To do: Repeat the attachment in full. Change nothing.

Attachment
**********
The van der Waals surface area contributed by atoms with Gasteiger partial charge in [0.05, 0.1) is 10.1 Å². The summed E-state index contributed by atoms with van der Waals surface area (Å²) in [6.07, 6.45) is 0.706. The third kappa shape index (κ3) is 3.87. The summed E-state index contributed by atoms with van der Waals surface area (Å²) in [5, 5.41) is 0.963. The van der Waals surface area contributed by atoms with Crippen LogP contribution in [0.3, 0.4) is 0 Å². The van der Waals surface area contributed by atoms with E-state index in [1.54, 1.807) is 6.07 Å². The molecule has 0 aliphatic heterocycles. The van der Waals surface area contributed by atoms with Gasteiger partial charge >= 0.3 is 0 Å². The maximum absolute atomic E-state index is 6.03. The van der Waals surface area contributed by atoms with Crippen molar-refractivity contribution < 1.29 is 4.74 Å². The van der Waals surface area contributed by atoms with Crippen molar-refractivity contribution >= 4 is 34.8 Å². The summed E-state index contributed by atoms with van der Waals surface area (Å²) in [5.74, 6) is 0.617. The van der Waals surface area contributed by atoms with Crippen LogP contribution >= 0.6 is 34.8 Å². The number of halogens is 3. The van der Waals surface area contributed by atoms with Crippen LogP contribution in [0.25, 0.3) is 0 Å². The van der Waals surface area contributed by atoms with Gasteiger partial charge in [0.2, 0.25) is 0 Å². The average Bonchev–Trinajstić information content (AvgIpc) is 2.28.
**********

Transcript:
The van der Waals surface area contributed by atoms with Gasteiger partial charge in [0.05, 0.1) is 10.1 Å². The summed E-state index contributed by atoms with van der Waals surface area (Å²) in [6.07, 6.45) is 0.706. The third kappa shape index (κ3) is 3.87. The summed E-state index contributed by atoms with van der Waals surface area (Å²) in [5, 5.41) is 0.963. The van der Waals surface area contributed by atoms with Crippen LogP contribution in [0.3, 0.4) is 0 Å². The van der Waals surface area contributed by atoms with E-state index in [1.54, 1.807) is 6.07 Å². The molecule has 0 aliphatic heterocycles. The van der Waals surface area contributed by atoms with Gasteiger partial charge >= 0.3 is 0 Å². The maximum absolute atomic E-state index is 6.03. The van der Waals surface area contributed by atoms with Crippen molar-refractivity contribution < 1.29 is 4.74 Å². The van der Waals surface area contributed by atoms with Crippen molar-refractivity contribution >= 4 is 34.8 Å². The summed E-state index contributed by atoms with van der Waals surface area (Å²) in [5.74, 6) is 0.617. The van der Waals surface area contributed by atoms with Crippen LogP contribution >= 0.6 is 34.8 Å². The number of halogens is 3. The van der Waals surface area contributed by atoms with Crippen LogP contribution in [0.25, 0.3) is 0 Å². The van der Waals surface area contributed by atoms with Gasteiger partial charge in [0.2, 0.25) is 0 Å². The average Bonchev–Trinajstić information content (AvgIpc) is 2.28.